Post-harvest leaf quality and shelf life continue to be of major importance in preventing crop losses and increasing profitability for the lettuce industry. This is true for several lettuce types, harvested whole, prepared as chopped or baby leaf salad mixes. Over the past ten years, we have identified a suite of pre-harvest traits that are tightly linked to long shelf-life and include the development of leaves with tightly packed small cells, low stomatal number, high contact angle and most importantly, high break strength (the ability of the leaf to withstand breaking following application of a weight). The plasticity and elasticity of lettuce leaf cell walls appears to be key in determining shelf life –  defined here as the ability of the crop to withstand harvesting, washing and packaging. We have identified QTL, co-locating QTL for traits of interest and robust QTL in multiple environments for these traits. At the same time we have also quantified significant variation in wild lettuce for metabolic traits that underpin antioxidant status and this is a novel trait that has yet to be exploited.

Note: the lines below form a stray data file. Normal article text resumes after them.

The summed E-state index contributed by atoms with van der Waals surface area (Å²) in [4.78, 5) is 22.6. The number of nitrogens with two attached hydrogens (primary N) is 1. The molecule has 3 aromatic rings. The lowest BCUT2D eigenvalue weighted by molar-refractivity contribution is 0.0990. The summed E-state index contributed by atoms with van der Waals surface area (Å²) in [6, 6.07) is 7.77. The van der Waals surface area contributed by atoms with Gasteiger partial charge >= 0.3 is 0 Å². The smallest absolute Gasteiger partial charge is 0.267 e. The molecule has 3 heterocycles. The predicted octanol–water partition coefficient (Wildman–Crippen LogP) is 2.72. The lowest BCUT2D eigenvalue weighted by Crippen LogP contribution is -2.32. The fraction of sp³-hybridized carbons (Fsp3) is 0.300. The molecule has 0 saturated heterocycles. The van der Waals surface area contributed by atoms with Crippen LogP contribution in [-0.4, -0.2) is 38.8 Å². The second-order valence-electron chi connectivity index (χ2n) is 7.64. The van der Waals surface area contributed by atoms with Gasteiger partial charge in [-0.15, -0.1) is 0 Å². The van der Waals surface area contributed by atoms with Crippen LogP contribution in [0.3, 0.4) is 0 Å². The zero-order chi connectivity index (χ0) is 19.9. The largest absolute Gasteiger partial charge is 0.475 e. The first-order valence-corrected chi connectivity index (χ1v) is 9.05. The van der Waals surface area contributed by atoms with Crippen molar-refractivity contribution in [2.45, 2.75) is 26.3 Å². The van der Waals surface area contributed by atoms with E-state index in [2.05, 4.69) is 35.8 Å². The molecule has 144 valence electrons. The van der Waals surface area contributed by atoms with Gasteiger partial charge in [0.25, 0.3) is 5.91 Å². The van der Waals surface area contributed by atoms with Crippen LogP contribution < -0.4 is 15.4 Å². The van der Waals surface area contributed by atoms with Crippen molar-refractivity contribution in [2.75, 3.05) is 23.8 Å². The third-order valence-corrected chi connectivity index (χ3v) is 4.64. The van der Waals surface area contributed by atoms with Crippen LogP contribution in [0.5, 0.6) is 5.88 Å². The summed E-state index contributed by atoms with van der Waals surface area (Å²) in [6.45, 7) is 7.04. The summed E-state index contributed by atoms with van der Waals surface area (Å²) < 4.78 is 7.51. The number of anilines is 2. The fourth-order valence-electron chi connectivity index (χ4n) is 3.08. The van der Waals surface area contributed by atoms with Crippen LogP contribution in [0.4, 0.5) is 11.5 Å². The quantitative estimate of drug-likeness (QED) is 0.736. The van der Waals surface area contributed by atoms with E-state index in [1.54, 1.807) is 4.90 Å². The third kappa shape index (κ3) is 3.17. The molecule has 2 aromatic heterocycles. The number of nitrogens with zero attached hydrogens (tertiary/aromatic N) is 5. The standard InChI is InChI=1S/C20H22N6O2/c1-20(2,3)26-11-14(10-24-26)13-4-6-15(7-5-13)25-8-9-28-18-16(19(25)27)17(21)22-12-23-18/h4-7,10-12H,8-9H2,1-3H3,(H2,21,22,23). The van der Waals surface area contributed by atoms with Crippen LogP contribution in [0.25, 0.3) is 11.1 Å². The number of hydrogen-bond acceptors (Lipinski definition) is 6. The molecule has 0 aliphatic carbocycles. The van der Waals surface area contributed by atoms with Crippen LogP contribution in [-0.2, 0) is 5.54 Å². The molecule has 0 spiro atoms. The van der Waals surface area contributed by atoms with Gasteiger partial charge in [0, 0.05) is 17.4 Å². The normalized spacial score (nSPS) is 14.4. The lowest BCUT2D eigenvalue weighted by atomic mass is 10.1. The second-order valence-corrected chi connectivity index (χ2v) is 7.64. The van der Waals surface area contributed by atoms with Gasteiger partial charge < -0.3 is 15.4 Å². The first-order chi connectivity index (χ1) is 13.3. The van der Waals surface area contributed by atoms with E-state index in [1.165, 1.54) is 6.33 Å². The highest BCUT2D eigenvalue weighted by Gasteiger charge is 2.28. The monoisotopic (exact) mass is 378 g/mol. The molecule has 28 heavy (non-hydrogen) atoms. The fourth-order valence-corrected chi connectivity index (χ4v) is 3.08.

The heart of the lettuce

The over-arching aim of this new research programme is to develop highly targeted molecular markers for both shelf life and leaf nutritional quality and to test these in a wide diversity population. Moving from to candidate genes to markers has now entered a new era with the availability of the lettuce genome and we will use CRISPR-Cas gene editing and other approaches as proof of concept that our candidate genes are active. We will initiate new crosses at UC Davis and introgress these traits into breeding material. At the end of this project we will have gained significant new understanding of the underpinning genes for shelf life and leaf nutrition and have developed novel markers, with proof of concept from a number of biotechnical approaches to test their robustness.